Ministry seeks purview over cryptocurrencies

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Ministry seeks purview over cryptocurrencies

Finance Minister Kim Dong-yeon said Wednesday that he wants to bring a cryptocurrency task force currently under the prime minister’s office into his purview, with the possibility of taxing profit from cryptocurrency trading.

The minister was responding to questions from lawmakers on the National Assembly’s Strategy and Finance Committee in Yeouido, western Seoul, about his ministry’s plans for the year.

When Rep. Choo Kyung-ho from the conservative Liberty Korea Party pressed Kim on whether the task force studying cryptocurrencies should be under the Ministry of Strategy and Finance since it is an issue of economics, Kim responded, “Initially, [the government] planned to prepare measures [on cryptocurrencies] with the Financial Services Commission in charge, but it was thrown to the prime minister’s office because it expanded into a social and legal issue.”

Korean regulators have come under fire in the past few weeks for their inconsistent stances on cryptocurrency trading. Heads of various agencies including the Ministry of Strategy and Finance and Fair Trade Commission have expressed views ranging from open hostility to cautious embrace.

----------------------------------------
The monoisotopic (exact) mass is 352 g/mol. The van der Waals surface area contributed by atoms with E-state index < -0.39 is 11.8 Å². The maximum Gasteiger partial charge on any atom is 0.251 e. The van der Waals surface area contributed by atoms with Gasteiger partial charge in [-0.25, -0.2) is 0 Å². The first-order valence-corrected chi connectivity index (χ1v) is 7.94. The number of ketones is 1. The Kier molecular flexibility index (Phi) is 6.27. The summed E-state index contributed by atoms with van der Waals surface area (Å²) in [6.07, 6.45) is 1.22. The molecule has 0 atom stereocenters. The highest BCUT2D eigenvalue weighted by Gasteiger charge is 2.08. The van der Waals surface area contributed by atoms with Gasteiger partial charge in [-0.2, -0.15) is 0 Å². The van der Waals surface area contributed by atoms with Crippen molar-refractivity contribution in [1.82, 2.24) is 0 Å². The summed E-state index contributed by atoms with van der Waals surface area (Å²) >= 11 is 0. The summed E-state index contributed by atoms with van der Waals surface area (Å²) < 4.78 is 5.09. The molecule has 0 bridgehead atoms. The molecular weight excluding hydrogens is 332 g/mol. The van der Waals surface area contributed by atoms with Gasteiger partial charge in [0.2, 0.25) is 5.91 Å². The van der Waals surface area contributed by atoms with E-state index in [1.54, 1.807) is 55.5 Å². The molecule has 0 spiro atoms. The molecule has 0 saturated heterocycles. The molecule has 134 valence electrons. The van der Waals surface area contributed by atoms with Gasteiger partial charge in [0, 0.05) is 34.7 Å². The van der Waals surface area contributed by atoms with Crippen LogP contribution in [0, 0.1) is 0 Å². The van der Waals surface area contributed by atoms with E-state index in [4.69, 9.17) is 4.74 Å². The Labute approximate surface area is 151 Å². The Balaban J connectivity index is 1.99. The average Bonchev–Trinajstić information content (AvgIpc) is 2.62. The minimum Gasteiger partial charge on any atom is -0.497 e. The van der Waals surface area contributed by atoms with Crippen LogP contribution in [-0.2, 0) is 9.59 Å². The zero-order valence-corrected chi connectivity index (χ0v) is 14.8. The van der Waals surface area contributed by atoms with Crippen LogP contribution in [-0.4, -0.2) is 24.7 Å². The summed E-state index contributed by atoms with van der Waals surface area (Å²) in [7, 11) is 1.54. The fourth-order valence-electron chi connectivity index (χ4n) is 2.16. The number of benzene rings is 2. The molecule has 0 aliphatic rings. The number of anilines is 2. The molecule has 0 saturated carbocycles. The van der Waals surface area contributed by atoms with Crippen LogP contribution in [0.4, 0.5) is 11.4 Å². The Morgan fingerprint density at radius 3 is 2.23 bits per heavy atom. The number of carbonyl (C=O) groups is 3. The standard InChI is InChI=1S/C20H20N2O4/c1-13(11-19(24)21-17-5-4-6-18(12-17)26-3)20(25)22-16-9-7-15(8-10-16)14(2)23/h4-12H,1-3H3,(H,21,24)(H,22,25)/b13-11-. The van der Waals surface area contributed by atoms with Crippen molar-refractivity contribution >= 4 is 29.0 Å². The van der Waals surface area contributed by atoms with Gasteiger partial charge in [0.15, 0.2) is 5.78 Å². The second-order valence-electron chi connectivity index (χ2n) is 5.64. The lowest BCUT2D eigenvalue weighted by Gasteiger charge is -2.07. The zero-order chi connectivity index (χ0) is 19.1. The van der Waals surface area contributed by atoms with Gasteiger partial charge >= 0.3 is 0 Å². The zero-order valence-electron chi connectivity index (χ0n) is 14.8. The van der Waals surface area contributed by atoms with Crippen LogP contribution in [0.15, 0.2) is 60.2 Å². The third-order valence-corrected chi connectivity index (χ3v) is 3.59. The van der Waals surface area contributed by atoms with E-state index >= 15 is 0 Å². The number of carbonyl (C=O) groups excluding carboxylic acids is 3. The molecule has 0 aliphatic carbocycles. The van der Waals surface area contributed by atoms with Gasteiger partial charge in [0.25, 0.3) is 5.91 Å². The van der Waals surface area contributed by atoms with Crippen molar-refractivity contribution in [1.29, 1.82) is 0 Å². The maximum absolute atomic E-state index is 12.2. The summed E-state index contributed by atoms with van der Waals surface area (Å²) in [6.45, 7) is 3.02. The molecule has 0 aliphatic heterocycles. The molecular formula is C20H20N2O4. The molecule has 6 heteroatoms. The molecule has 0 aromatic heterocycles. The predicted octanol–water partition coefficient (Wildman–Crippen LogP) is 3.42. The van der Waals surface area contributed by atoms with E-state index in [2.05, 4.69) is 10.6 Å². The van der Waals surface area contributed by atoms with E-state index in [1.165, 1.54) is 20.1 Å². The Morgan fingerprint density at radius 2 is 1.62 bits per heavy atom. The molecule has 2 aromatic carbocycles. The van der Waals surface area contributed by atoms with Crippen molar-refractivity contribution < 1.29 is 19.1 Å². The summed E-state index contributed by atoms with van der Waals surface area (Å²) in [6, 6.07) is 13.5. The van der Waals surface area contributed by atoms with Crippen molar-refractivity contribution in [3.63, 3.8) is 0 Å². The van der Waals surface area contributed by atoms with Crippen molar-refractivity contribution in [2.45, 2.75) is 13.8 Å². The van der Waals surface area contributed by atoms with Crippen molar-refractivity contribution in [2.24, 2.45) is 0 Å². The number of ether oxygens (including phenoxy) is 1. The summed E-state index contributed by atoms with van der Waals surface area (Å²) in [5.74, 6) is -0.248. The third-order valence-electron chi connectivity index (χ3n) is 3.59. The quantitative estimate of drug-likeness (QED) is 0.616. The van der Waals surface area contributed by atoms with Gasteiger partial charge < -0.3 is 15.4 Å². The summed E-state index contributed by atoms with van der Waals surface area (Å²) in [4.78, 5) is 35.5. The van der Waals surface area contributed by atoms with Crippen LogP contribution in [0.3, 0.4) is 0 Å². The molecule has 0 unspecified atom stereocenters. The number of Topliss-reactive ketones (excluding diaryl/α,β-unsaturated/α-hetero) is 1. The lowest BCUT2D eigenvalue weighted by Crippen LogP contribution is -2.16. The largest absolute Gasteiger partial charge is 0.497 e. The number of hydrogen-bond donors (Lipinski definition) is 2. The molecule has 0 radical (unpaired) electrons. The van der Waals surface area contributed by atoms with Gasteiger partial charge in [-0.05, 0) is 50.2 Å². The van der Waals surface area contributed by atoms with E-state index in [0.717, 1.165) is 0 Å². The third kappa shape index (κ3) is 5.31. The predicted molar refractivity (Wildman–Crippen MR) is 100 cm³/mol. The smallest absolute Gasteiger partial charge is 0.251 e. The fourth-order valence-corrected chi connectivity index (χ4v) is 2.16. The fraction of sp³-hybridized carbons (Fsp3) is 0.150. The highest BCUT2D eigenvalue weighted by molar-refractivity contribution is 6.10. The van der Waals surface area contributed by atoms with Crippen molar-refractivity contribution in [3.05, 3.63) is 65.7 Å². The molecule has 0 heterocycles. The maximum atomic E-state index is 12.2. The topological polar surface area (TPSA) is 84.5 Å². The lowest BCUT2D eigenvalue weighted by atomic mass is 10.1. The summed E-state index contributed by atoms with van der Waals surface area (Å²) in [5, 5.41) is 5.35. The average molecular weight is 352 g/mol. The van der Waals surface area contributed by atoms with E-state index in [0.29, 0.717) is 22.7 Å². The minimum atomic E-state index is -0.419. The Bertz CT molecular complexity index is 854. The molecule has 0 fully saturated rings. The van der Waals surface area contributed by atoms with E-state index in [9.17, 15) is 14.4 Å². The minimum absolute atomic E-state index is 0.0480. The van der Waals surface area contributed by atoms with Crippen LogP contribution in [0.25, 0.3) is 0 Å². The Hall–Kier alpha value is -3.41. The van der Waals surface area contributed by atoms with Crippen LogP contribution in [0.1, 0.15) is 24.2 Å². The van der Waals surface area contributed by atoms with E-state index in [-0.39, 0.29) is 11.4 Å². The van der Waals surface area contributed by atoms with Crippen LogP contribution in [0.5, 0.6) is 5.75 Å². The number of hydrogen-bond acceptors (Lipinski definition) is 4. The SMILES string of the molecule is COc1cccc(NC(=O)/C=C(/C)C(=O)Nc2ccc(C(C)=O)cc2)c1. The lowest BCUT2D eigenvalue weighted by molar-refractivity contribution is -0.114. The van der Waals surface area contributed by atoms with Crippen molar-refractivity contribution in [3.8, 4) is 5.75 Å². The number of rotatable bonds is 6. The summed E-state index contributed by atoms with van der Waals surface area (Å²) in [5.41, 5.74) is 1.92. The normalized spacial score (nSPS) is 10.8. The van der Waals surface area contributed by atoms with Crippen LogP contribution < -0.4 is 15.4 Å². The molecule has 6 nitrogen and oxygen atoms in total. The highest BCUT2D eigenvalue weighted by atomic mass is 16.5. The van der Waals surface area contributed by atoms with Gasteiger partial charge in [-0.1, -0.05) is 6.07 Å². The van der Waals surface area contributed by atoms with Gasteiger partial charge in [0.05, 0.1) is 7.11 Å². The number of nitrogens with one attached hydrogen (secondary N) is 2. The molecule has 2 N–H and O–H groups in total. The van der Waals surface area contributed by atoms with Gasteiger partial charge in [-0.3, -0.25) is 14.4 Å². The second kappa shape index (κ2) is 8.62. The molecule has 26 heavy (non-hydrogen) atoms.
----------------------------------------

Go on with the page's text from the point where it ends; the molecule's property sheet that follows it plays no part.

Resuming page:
The finance minister on Wednesday apologized for the government’s handling of the situation, saying officials should have been “more sensitive” about policy announcements.

The market has been on edge since January, when the government repeatedly flip-flopped on whether it would completely shut down cryptocurrency exchanges.

However, Kim stressed that the government had no plans to get rid of or suppress cryptocurrency trading. The government, he said, would continue to encourage the development of blockchain technology underlying cryptocurrencies, calling it essential for the future of Korean industry.

Still, the minister found fault with the current cryptocurrency market, calling it overheated and in need of a cooling. “We have to get rid of the side effects and risk factors created from the transaction of cryptocurrencies,” he said.

Because of these complications, the government is approaching the issue seriously, Kim said, but it will also “regulate rationally.”

“We are looking into all possibilities, including applying taxes on transactions,” Kim said. “The category will be different depending whether [cryptocurrency profit] is considered a capital gain or other income.”

His ministry has sent employees overseas to study models for taxing cryptocurrencies.

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